via Yahoo Sports
Roy Nelson, an overweight fighter who refuses to lose weight, fought last night at UFC 130. It was a lethargic showing, with his weight limiting his performance in every respect. So why is he being featured on UFC pay per view?
I stirred up some controversy last year with an up front opinion about the relative skills of one of the UFC's top heavyweight stars. That in itself is unusual - most of the sport's media is carefully devoid of opinion of any kind, tied to relationships with fighters and fight promotions. At SB Nation we have the freedom to look at things from a fan's perspective, and this fight fan thought Roy Nelson was an ordinary fighter.
Sometimes you know you have a controversial article on your hands. The topic is juicy, the opinion maybe a little different than the consensus. This wasn't one of those times. Nelson had just been demolished by Junior dos Santos and looked completely mediocre. Sure he toughed through 15 minutes- but that just allowed more chances for Junior to punch him in his giant head. It never occurred to me that a fighter whose best career win was against a still green Brendan Schaub was really considered a legitimate contender.
The response was a little surprising.
Fans attacked online. Nelson attacked on Twitter and behind the scenes. It was a vehement enough response that I thought it would be wise to make sure I was coming from a position of truth. Was I missing something in Nelson?
Perusing my DVD collection and YouTube instilled me with confidence that should have never wavered. Nelson is a middleweight who needs to hire a nutritionist ASAP. As a heavyweight at the highest level, he's completely out of his element. That's partially due to a lack of skill, especially a predictable standup game that relies entirely on a looping right hand. But it boils down to discipline. Roy Nelson is trying to fight the best guys in the world while carrying scores of extra pounds. UFC announcer Joe Rogan says it's too much to overcome.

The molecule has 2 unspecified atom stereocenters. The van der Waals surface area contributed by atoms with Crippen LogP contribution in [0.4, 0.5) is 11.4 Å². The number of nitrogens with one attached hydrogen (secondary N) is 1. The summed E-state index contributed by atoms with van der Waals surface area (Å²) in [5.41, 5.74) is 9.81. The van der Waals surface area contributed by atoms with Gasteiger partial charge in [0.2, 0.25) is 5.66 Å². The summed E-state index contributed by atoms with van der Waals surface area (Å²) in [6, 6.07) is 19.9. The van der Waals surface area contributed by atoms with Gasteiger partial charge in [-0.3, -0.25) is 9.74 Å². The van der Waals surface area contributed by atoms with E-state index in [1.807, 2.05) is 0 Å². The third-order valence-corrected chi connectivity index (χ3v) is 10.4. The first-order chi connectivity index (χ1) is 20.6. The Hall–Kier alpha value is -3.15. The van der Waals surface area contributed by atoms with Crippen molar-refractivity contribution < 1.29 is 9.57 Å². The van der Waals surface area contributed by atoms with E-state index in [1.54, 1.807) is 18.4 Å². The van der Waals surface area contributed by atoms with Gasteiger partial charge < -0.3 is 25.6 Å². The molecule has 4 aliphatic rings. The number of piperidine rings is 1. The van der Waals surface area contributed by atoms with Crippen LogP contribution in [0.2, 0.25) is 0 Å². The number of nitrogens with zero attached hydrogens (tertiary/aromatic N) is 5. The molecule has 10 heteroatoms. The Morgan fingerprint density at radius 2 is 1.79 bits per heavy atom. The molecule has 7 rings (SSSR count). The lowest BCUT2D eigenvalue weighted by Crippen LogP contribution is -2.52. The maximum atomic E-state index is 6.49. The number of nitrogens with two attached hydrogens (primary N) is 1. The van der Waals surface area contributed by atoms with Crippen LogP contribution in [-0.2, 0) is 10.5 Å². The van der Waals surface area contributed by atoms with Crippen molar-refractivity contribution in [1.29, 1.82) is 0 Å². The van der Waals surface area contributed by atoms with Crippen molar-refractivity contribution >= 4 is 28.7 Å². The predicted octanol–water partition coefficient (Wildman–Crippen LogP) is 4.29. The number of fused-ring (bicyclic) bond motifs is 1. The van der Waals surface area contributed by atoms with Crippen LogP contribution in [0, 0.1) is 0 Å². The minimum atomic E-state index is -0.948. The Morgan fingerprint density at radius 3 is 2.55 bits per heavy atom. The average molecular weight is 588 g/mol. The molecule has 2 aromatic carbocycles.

"He's doing himself a disservice carrying around all that extra fat trying to be a professional athlete," Rogan said after the fights. Rogan suggested that Nelson would be better suited at 205 pounds. I'm not sure that's the right target. Eyeballing his gut and noting his six foot height, Nelson may actually be best suited for middleweight. Either way, a change has to be made.
His appearance and refusal to take his profession seriously is embarrassing. The sport of MMA is still in a very precarious place in terms of key perceptions. UFC President Dana White and a generation of fighters have worked hard to erase a lot of stigmas about the UFC being nothing more than a bar fight or glorified tough man contest. One look at Nelson's gut hanging over his shorts helps erase all that progress in a mere moment.
For all of the talk of Nelson's obesity not interfering with his fighting, the proof was in the pudding last night in Las Vegas. Nelson was huffing and puffing after a single round with former champion Frank Mir, who dominated all three rounds on his way to a unanimous decision. Mir landed knee after knee, occasionally mixing in punches, elbows, and takedowns, including a judo throw.
Nelson could do nothing but hang on - and really that's all he's doing in the sport. Does Roy Nelson deserve to fill a spot on a UFC card when he can't be bothered to achieve the minimal level of fitness we'd want for an aging Uncle or septuagenarian? If Nelson isn't serious enough about his profession to lose weight, rededicate himself to training, and look for a title shot in a more appropriate weight class, why is the UFC wasting our time with his fights?
Nelson needs to make the changes necessary to stay in the UFC. If not, the UFC is well within their rights to send him packing.